• Forgetting to check blind spots
  • Not adjusting to hazardous road conditions
  • Not properly maintaining their truck
  • Overloading trucks
  • Speeding

Who is Liable for a Truck Accident in Virginia?

In Virginia, motor vehicle accident insurance laws employ a fault-based system. A party is considered at-fault if they act careless or negligent in some way, and that negligence causes an accident. The at-fault party is financially responsible for any injuries and damages the other party sustains. This is true for all types of motor vehicle accidents, including those involving commercial trucks.

To prove negligence for a truck accident under the law in Virginia, it must be shown that:

  • The commercial truck driver owed a duty of care.
  • They failed to uphold this duty.
  • That breach of duty caused a motor vehicle accident.
  • Another party suffered physical injuries, property damages, or other losses in the accident.

Per federal hours-of-service regulations, commercial drivers carrying property are required to take a 30-minute rest break after eight hours of cumulative drive time among other restrictions. Suppose a driver is in a hurry to drop their cargo ahead of schedule because their employer promised a bonus for an early delivery. In the last portion of the trip, the driver begins daydreaming, yawning, and eventually nods off behind the wheel. For those few microseconds, the driver loses control and drifts into the other lane, hitting another vehicle. The passenger driver may suffer from serious injuries, some of which may be lifelong. For this reason, it is important to abide by hours-of-service regulations. Failure to do so can cause catastrophic injuries.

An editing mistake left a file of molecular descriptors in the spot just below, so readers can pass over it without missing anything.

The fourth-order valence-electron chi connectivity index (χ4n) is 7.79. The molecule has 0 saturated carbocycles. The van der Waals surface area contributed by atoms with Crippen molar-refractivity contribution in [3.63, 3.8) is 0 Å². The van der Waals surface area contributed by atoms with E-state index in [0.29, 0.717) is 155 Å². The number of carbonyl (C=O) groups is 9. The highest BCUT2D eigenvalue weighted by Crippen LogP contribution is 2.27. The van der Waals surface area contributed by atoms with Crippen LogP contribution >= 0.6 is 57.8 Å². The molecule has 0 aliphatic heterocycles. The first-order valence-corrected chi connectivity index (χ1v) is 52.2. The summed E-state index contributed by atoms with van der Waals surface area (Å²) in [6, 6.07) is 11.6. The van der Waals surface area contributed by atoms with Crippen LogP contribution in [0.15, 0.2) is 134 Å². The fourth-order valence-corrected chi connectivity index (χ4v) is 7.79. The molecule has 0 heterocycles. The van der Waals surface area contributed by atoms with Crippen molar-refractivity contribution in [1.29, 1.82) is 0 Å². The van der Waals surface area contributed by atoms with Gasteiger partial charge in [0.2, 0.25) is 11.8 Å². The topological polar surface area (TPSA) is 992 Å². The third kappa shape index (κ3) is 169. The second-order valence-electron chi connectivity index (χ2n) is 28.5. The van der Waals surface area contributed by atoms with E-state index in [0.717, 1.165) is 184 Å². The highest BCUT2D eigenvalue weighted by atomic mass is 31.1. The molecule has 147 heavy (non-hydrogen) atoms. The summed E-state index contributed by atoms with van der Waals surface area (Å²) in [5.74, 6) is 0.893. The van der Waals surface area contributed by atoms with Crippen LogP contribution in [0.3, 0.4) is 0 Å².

In the case of the drowsy truck driver, the circumstances of the crash meet the threshold of liability in Virginia. The driver had a duty to rest in order to act safely. Since the truck driver did not uphold the duty of care, they are deemed at-fault. The truck driver’s negligence directly caused the collision and the other motorist’s damages.

In this case, the driver is at fault, but this case is unique because the driver’s employer seemed to encourage them to skirt the hours-of-service guidelines by encouraging them to forego rest breaks, despite the obvious risks. A lawyer may file a claim against the driver and the boss in this case.

Truck accidents can involve several liable parties, including:

  • Driver
  • Driver’s employer
  • Truck manufacturer
  • Truck maintenance company

Truck accident claims are especially complex because of the many different parties involved. Anyone who has been hurt by a negligent truck driver or a defective vehicle should contact a local lawyer with a track record of success resolving tough accident claims.

Good legal representation is essential to ensure the right party is held accountable for a truck crash. If trucking companies are going to hire younger drivers, they must be responsible when that inexperience employee endangers others.

Virginia Beach Truck Accident Lawyers Represent Clients Injured by Inexperienced and Unqualified Truck Drivers

The push to hire younger truck drivers with less experience is likely to put other motorists at risk. For accident victims, it can feel very overwhelming dealing with powerful trucking fleets and their insurance companies, but an experienced Virginia Beach truck accident lawyer can help. At East Coast Trial Lawyers, we have an entire legal team available to assist you with your case. Call us at 757-352-2237 or complete our online form to schedule a free consultation and to learn more about your case. We are located in Virginia Beach, and we serve clients throughout Chesapeake, Eastern Shore, Hampton, Newport News, Norfolk, Portsmouth, and Suffolk, Virginia, as well as North Carolina and nationwide.

301 Bendix Road, Suite 460
Virginia Beach VA 23452
Ph: 757-352-2237 | Fax: 757-352-2220